So … here is eventually the reason for my post: I just came across an interesting case of institution that make us smart. It is the current discussion in France about taxing fat and sweet food. The proposition for this tax is meant as an action against obesity (see this article from Le Monde). One could discuss tax policy, the cost that obesity has on the health system and so on. But I want rather to note that a rise in the price of sweet and fat food is an institutional decision that change the environment in ways that makes sweet and fat food more difficult to obtain because more expensive … If the taxes go to subventions for green food, the relative difficulty for obtaining greens and sweet and fat food of the Pleistocene environment may be in some way reproduced. In other word, we have a proposal for an institution (the tax rules) that will reproduce some aspects of the Pleistocene environment to which we are adapted. The institutional fight against obesity goes against one key exemplar of mismatch between modern environment and human cognition as adapted to long past environment. The environment is culturally shaped so that our cognitive processes (or, here, our cravings) lead to good results.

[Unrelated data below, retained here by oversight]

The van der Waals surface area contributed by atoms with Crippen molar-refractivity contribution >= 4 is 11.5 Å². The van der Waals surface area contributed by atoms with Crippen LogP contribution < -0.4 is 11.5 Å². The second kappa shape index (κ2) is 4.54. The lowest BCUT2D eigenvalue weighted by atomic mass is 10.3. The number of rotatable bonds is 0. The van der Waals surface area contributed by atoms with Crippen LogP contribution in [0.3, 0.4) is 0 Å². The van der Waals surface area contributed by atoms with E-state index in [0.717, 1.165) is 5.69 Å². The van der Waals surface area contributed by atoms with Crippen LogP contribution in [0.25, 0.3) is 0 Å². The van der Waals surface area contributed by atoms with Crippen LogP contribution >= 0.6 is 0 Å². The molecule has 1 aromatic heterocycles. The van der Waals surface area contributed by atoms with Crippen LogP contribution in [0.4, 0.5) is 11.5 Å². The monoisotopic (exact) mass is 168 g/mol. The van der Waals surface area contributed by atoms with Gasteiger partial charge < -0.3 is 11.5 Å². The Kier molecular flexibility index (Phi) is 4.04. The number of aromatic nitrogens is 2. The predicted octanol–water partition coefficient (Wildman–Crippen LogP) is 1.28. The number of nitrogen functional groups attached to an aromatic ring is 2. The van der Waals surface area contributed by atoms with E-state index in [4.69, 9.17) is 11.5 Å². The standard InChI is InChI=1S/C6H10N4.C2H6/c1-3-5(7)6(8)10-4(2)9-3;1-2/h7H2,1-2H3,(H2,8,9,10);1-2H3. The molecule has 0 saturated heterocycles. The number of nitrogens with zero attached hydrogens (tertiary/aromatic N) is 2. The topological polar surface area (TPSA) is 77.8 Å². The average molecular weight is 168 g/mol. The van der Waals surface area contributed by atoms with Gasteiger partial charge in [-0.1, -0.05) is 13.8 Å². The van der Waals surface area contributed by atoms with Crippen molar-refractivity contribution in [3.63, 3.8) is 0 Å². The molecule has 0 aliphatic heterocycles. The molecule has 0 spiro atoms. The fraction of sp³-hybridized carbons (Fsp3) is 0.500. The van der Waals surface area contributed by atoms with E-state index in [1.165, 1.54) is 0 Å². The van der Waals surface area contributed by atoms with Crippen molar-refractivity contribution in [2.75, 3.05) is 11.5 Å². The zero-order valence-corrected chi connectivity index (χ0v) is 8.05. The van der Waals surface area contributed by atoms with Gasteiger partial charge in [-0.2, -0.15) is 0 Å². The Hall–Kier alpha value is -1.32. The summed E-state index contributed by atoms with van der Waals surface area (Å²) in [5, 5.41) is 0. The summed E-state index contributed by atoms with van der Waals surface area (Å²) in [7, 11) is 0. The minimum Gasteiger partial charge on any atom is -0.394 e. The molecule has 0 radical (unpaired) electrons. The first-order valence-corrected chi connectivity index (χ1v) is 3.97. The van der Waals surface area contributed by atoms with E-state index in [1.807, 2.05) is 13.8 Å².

Of course, the story is not always so happy (think about climate change: we also change the environment in ways to which we are definitively not adapted). But what this example bring about nicely, I think, is that there are whole stories about evolved cognitive abilities, ecological rationality, and the sharpening of the environmental blade.

I was wondering if some of you could come with other nice and straightforward examples.



  • Olivier Morin
    Olivier Morin 30 September 2008 (23:42)

    Thank you Christophe! At the time of publishing your post, I just learnt that eventually we won’t have a tax on junk food… This decision is praised by the Left, who remarked that such a tax would be a burden on the poor in difficult times. Alas, in our Environment of Evolutionary Adaptiveness, Arungula was not so expensive at Whole Foods!

  • Helen De Cruz
    Helen De Cruz 2 October 2008 (10:18)